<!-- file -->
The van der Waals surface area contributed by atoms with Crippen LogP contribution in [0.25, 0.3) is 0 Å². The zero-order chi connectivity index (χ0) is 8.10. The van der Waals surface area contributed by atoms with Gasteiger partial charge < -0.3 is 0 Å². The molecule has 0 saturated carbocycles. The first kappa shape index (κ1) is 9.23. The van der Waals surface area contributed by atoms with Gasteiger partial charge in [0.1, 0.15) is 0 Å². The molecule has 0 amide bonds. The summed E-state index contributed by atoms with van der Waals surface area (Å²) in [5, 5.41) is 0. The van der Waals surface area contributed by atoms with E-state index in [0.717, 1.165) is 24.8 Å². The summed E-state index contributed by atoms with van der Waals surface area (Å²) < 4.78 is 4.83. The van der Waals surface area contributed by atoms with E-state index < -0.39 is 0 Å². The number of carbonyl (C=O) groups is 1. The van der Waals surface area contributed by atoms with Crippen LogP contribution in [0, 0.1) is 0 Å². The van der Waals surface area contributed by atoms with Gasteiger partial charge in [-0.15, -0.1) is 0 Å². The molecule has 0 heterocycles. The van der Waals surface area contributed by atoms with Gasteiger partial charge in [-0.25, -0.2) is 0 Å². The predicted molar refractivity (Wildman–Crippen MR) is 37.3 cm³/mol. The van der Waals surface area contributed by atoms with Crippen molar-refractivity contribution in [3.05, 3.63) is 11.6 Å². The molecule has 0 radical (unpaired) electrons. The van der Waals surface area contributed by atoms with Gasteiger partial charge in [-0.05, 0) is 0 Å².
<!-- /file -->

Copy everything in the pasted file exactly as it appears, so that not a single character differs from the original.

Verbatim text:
The van der Waals surface area contributed by atoms with Crippen LogP contribution in [0.25, 0.3) is 0 Å². The zero-order chi connectivity index (χ0) is 8.10. The van der Waals surface area contributed by atoms with Gasteiger partial charge < -0.3 is 0 Å². The molecule has 0 saturated carbocycles. The first kappa shape index (κ1) is 9.23. The van der Waals surface area contributed by atoms with Gasteiger partial charge in [0.1, 0.15) is 0 Å². The molecule has 0 amide bonds. The summed E-state index contributed by atoms with van der Waals surface area (Å²) in [5, 5.41) is 0. The van der Waals surface area contributed by atoms with E-state index in [0.717, 1.165) is 24.8 Å². The summed E-state index contributed by atoms with van der Waals surface area (Å²) < 4.78 is 4.83. The van der Waals surface area contributed by atoms with E-state index < -0.39 is 0 Å². The number of carbonyl (C=O) groups is 1. The van der Waals surface area contributed by atoms with Crippen LogP contribution in [0, 0.1) is 0 Å². The van der Waals surface area contributed by atoms with Gasteiger partial charge in [-0.15, -0.1) is 0 Å². The molecule has 0 heterocycles. The van der Waals surface area contributed by atoms with Gasteiger partial charge in [-0.25, -0.2) is 0 Å². The predicted molar refractivity (Wildman–Crippen MR) is 37.3 cm³/mol. The van der Waals surface area contributed by atoms with Crippen molar-refractivity contribution in [3.05, 3.63) is 11.6 Å². The molecule has 0 radical (unpaired) electrons. The van der Waals surface area contributed by atoms with Gasteiger partial charge in [-0.05, 0) is 0 Å².